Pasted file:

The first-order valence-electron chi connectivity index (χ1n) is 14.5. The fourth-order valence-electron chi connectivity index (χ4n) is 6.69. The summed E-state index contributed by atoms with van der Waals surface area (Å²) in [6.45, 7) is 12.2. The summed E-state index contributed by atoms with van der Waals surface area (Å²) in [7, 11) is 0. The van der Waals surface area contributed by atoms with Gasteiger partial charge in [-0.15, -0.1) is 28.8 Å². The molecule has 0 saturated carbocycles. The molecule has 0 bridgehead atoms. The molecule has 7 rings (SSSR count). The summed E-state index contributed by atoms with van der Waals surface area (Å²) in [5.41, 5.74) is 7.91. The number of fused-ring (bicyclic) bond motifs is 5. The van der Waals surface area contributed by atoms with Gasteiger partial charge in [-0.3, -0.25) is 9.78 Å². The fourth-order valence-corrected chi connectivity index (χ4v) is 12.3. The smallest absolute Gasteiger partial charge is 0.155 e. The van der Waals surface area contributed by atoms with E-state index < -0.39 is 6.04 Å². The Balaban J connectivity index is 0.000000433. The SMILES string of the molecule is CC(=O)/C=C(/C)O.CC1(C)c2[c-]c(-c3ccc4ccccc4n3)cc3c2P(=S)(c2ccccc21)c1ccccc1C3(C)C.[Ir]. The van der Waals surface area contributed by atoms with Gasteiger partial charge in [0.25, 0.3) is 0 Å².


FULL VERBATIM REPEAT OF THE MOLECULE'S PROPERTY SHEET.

The first-order valence-electron chi connectivity index (χ1n) is 14.5. The fourth-order valence-electron chi connectivity index (χ4n) is 6.69. The summed E-state index contributed by atoms with van der Waals surface area (Å²) in [6.45, 7) is 12.2. The summed E-state index contributed by atoms with van der Waals surface area (Å²) in [7, 11) is 0. The van der Waals surface area contributed by atoms with Gasteiger partial charge in [-0.15, -0.1) is 28.8 Å². The molecule has 0 saturated carbocycles. The molecule has 0 bridgehead atoms. The molecule has 7 rings (SSSR count). The summed E-state index contributed by atoms with van der Waals surface area (Å²) in [5.41, 5.74) is 7.91. The number of fused-ring (bicyclic) bond motifs is 5. The van der Waals surface area contributed by atoms with Gasteiger partial charge in [-0.3, -0.25) is 9.78 Å². The fourth-order valence-corrected chi connectivity index (χ4v) is 12.3. The smallest absolute Gasteiger partial charge is 0.155 e. The van der Waals surface area contributed by atoms with E-state index < -0.39 is 6.04 Å². The Balaban J connectivity index is 0.000000433. The SMILES string of the molecule is CC(=O)/C=C(/C)O.CC1(C)c2[c-]c(-c3ccc4ccccc4n3)cc3c2P(=S)(c2ccccc21)c1ccccc1C3(C)C.[Ir]. The van der Waals surface area contributed by atoms with Gasteiger partial charge in [0.25, 0.3) is 0 Å².